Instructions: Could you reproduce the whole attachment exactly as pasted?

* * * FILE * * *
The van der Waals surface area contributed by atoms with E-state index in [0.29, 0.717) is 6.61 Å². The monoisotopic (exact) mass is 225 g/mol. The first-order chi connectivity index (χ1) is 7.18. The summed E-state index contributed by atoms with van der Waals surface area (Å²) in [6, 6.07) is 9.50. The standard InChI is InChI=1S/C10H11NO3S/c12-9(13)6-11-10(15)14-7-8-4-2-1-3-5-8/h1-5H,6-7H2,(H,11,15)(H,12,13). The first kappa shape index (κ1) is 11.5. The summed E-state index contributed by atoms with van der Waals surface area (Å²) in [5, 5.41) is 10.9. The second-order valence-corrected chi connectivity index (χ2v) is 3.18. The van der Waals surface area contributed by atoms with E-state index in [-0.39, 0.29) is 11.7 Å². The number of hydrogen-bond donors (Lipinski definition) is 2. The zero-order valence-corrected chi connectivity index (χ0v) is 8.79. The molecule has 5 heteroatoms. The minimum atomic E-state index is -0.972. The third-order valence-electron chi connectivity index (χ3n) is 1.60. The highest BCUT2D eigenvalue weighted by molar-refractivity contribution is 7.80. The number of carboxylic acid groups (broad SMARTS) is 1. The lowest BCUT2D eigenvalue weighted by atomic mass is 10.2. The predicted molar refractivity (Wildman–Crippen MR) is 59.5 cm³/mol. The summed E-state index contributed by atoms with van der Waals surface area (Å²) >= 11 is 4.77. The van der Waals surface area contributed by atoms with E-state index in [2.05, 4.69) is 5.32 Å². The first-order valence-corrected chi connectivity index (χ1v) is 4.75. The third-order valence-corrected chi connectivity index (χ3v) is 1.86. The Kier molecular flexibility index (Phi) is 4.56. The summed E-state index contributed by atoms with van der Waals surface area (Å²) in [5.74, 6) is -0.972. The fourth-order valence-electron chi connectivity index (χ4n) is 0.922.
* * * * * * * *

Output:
The van der Waals surface area contributed by atoms with E-state index in [0.29, 0.717) is 6.61 Å². The monoisotopic (exact) mass is 225 g/mol. The first-order chi connectivity index (χ1) is 7.18. The summed E-state index contributed by atoms with van der Waals surface area (Å²) in [6, 6.07) is 9.50. The standard InChI is InChI=1S/C10H11NO3S/c12-9(13)6-11-10(15)14-7-8-4-2-1-3-5-8/h1-5H,6-7H2,(H,11,15)(H,12,13). The first kappa shape index (κ1) is 11.5. The summed E-state index contributed by atoms with van der Waals surface area (Å²) in [5, 5.41) is 10.9. The second-order valence-corrected chi connectivity index (χ2v) is 3.18. The van der Waals surface area contributed by atoms with E-state index in [-0.39, 0.29) is 11.7 Å². The number of hydrogen-bond donors (Lipinski definition) is 2. The zero-order valence-corrected chi connectivity index (χ0v) is 8.79. The molecule has 5 heteroatoms. The minimum atomic E-state index is -0.972. The third-order valence-electron chi connectivity index (χ3n) is 1.60. The highest BCUT2D eigenvalue weighted by molar-refractivity contribution is 7.80. The number of carboxylic acid groups (broad SMARTS) is 1. The lowest BCUT2D eigenvalue weighted by atomic mass is 10.2. The predicted molar refractivity (Wildman–Crippen MR) is 59.5 cm³/mol. The summed E-state index contributed by atoms with van der Waals surface area (Å²) >= 11 is 4.77. The van der Waals surface area contributed by atoms with E-state index in [2.05, 4.69) is 5.32 Å². The first-order valence-corrected chi connectivity index (χ1v) is 4.75. The third-order valence-corrected chi connectivity index (χ3v) is 1.86. The Kier molecular flexibility index (Phi) is 4.56. The summed E-state index contributed by atoms with van der Waals surface area (Å²) in [5.74, 6) is -0.972. The fourth-order valence-electron chi connectivity index (χ4n) is 0.922.